I want allow PHP script to execute external command with another user with exec. For this, I call my command like :

exec('sudo -u username /usr/bin/command -a arg1 --arg2 arg2');

In sudoers rules, I have added :

apache                  ALL=(username)NOPASSWD:   /usr/bin/command

Command send TCP paquets. When SELinux is disable, it's work.

To allow SELinux, I have enable, by setroubleshoot rapport :

  • httpd_setrlimit -- why apache want change limit for execute simple command ??
  • httpd_mod_auth_pam -- Ok, apache can use pam, why not.
  • httpd_unified -- why apache want to access memcache ??

But, even after that, after log analyse, I have "unix_chkpwd" and, to terminate the SELinux configuration, apache need to read shadow file.

ausearch -c 'unix_chkpwd' -ts recent --raw | audit2allow

#============= httpd_t ==============
allow httpd_t chkpwd_t:process { noatsecure rlimitinh siginh };
allow httpd_t shadow_t:file { getattr open read };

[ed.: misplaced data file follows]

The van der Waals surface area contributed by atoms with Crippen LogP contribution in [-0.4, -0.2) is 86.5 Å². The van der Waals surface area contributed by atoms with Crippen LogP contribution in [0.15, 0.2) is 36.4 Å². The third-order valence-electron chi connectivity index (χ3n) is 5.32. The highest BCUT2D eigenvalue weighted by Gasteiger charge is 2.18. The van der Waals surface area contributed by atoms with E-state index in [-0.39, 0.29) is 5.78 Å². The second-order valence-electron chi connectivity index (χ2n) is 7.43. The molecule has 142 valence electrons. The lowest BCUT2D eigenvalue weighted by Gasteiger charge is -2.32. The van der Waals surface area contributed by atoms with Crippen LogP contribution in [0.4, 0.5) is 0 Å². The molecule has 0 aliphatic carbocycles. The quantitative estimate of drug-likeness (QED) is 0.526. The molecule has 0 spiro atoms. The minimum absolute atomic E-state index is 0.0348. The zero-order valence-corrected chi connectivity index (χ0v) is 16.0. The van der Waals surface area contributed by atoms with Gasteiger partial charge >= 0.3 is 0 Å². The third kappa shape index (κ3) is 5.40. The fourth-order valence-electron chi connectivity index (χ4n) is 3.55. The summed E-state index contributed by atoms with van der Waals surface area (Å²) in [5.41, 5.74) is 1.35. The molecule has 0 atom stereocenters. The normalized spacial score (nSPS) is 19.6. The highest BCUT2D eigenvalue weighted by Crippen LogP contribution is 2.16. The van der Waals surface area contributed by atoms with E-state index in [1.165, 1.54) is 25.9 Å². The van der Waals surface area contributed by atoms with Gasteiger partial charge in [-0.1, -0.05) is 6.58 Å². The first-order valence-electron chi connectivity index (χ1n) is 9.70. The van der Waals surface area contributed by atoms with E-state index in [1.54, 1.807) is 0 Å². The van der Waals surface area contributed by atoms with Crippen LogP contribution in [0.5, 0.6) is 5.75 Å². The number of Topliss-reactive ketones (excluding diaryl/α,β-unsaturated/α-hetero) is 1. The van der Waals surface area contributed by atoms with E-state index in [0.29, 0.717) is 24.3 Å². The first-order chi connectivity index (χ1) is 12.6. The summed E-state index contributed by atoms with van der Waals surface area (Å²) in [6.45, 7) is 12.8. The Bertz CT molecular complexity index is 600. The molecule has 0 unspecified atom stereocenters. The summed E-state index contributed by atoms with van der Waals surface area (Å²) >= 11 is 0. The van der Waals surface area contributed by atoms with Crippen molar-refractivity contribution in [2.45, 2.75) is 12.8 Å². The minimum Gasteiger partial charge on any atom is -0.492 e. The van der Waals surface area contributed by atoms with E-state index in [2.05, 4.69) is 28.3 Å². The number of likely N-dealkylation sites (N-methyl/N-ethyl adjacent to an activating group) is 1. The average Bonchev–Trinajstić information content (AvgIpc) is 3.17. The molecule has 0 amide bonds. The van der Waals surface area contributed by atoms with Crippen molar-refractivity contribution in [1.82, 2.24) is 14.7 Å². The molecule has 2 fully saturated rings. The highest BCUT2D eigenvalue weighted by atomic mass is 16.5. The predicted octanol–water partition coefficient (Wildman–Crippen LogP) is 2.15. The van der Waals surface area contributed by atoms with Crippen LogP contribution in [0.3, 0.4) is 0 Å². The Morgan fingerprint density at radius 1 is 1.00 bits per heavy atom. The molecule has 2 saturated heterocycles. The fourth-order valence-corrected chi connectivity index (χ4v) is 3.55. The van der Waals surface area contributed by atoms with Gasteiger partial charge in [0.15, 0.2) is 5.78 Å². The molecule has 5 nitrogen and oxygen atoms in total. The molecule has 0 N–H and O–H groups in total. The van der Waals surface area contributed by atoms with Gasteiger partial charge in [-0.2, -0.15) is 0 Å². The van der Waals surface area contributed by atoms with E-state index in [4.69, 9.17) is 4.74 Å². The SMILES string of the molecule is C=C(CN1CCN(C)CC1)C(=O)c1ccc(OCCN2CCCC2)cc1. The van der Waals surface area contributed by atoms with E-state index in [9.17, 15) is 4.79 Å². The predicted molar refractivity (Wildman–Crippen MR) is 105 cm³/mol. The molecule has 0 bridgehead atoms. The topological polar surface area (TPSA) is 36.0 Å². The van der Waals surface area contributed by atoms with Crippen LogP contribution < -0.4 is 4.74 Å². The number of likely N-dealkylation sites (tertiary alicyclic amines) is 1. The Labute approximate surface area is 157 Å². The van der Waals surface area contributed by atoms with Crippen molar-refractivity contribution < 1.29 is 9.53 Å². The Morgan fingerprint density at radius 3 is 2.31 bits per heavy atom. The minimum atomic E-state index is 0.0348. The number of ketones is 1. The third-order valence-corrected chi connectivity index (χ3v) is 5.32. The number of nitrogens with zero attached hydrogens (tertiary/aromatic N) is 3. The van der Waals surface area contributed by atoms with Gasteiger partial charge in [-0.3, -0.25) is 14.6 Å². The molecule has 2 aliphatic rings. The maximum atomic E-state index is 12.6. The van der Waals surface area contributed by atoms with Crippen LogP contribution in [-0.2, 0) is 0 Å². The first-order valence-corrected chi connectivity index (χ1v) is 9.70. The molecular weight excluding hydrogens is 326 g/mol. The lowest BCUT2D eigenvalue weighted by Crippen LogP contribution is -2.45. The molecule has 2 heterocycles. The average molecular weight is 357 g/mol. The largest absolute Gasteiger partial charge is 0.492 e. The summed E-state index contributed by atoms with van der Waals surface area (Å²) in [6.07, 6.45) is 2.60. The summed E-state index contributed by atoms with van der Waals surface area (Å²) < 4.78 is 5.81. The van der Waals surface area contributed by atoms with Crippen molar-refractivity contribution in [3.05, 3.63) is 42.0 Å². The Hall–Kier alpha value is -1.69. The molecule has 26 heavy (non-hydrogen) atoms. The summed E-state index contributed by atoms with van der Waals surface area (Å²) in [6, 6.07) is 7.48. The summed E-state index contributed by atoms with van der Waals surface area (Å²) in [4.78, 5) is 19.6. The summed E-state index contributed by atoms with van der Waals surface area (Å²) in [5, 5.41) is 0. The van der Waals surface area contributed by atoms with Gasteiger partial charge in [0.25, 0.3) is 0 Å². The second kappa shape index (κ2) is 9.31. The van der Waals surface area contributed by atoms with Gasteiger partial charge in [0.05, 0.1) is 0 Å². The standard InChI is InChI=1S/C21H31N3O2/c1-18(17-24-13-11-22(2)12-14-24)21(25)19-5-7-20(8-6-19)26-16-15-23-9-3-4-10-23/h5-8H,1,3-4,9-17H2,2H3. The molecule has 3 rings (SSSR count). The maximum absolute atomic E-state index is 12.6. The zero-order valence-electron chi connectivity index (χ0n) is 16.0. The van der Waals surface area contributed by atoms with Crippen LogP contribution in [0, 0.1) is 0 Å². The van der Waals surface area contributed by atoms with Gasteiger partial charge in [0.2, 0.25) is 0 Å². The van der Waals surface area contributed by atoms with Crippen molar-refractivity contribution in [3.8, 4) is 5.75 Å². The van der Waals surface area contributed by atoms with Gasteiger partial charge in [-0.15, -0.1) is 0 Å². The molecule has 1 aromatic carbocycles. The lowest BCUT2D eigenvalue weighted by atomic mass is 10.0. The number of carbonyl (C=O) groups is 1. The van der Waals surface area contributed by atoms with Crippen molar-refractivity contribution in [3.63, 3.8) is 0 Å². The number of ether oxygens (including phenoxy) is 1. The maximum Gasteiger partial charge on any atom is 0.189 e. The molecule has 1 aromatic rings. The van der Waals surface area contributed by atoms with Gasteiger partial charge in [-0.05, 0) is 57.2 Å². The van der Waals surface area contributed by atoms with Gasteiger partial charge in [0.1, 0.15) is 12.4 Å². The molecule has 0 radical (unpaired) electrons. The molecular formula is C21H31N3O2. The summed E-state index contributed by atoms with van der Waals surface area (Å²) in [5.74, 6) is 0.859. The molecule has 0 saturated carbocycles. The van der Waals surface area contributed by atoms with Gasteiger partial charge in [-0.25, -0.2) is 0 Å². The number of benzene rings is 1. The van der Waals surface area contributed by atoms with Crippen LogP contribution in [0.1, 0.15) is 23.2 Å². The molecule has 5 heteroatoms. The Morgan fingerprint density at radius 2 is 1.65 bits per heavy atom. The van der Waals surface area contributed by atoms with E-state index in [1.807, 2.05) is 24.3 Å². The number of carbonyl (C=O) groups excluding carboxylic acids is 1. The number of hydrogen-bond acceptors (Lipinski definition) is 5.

It's really necessary to add this module ? It's not possible to execute a simple command with another user executed by apache ?

How optimise my SELinux configuration for this simple action ?

Best regards,


In my RHEL7 test virtual machine, setting the boolean httpd_mod_auth_pam allowed a PHP script to invoke sudo and execute a command as a different Linux user and unchanged SELinux context:

passthru ('sudo -u username id 2>&1');
uid=1001(username) gid=1001(username) groups=1001(username) context=system_u:system_r:httpd_t:s0

According to (this reference), the only confined SELinux users who are allowed to transition to different SELinux contexts using sudo are sysadm_u and staff_u. I could not find a straightforward way to grant such permission to system_u, used by Apache process.

Setting the boolean httpd_can_network_connect may be an option. It would allow your custom command to work, however it would allow any PHP script running under Apache context to create arbitrary TCP connections too.

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